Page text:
In some embodiments, different weights/amounts are given to the score when the addresses are used in different fields (e.g., From, Reply-To, To, CC, and BCC fields of emails). For example, an amount of 3 may be given to the score when an address is found in a field that identifies the sender of the message (e.g., From or Reply-To fields of emails received by the user of the user terminal (101)); and an amount of 1 may be given to the score when the address is found in a field that identifies the recipient of the message (e.g., To, CC, and BCC fields of emails sent from the user of the user terminal (101)).

In some embodiments, the same amount is given to the score regardless of the type of fields in which the address is used (e.g., From, Reply-To, To, CC, and BCC fields of emails).

In some embodiments, the length of the elapsed time period since receipt of the message is further used to determine the amount given to the score. The occurrence of an address in a recent message can be given more weight than the occurrence of the address in a message received/sent earlier than the recent message.

Thus, after the messages (115 and 117) are processed, each of the addresses has a relevancy score. The higher the score, the more relevant the address is to the user of the user terminal (101).

In some embodiments, the relevancy score is computed from the data in the profile (131), such as the total number of messages received from the person (148), the total number of messages sent to the person (149), etc. In some embodiments, the number of messages are counted based on the types of fields in which the addresses appear and the time periods in which the messages are sent or received.

In one embodiment, the profile builder (119) further groups the addresses by the names of the corresponding persons. Each person having a name in the profile set (113) may have one or more addresses. In one embodiment, the scores for the addresses of the person are summed to generate a score for the person. Thus, the higher the score, the more relevant the person is to the user of the user terminal (101).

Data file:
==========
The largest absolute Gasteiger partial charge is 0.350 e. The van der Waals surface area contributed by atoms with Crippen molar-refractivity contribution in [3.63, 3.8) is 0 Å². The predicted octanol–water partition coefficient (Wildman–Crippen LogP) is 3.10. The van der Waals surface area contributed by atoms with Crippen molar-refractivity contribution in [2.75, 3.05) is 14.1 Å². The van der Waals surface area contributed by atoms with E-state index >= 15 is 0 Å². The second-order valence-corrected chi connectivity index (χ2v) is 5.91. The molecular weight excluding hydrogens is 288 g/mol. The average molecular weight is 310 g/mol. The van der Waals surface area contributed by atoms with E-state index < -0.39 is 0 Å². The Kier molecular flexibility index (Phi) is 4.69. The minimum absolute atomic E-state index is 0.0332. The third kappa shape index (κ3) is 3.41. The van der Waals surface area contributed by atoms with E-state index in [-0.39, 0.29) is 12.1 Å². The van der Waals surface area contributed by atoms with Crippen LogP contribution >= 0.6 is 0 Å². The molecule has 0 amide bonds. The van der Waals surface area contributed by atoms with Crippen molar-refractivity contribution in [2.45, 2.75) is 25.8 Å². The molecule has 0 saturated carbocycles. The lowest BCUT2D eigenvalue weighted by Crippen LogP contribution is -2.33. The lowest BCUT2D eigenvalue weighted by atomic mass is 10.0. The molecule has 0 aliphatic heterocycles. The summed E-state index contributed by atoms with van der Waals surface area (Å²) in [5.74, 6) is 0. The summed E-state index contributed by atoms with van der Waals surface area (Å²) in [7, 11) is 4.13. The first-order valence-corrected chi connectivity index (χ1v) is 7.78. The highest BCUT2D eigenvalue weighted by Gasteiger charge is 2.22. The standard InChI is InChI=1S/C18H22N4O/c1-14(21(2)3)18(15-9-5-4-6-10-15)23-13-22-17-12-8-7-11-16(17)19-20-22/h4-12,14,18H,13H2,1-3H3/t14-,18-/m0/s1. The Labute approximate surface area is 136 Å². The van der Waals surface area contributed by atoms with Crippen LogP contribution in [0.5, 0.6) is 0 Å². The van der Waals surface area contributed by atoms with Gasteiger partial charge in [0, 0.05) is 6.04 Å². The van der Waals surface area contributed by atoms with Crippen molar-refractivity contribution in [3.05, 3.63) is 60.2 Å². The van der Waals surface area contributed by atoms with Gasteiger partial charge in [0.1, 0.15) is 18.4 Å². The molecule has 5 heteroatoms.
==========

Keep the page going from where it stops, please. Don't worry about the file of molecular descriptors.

In one embodiment, the false positive spam messages (or all the spam messages (127)) are sorted according to the relevancy score of the sender address (or the relevancy score of the sender).

In some embodiments, when there are two or more matches between a spam message and the profile set, the relevancy score may be added to generate a relevancy score for the message. For example, when the spam message has a sender and a recipient found in the profile set (113), the relevancy scores of the sender and the recipient can be added to generate a score for the spam message to indicate the relevancy of the message to the user. For example, when the spam message has a recipient and a second person referenced in the message body and the recipient and the second person are found in the profile set (113)), the sum of the relevancy scores of the recipient and the second person can be used as the relevancy score of the spam message.

In some embodiments, the relevancy score of different types of addresses or persons found in a spam message are given different weights towards the relevancy score of the message. For example, the sender address may be given more weight than a recipient address; and a recipient address may be given more weight than an address mentioned in the body of the message.

In some embodiments, the false spam rescuer (125) sorts the spam messages (127) based on the relevancy scores of the spam messages (127) and/or flags some of the spam messages (127) as false positive when the flagged messages have relevancy scores higher than a threshold.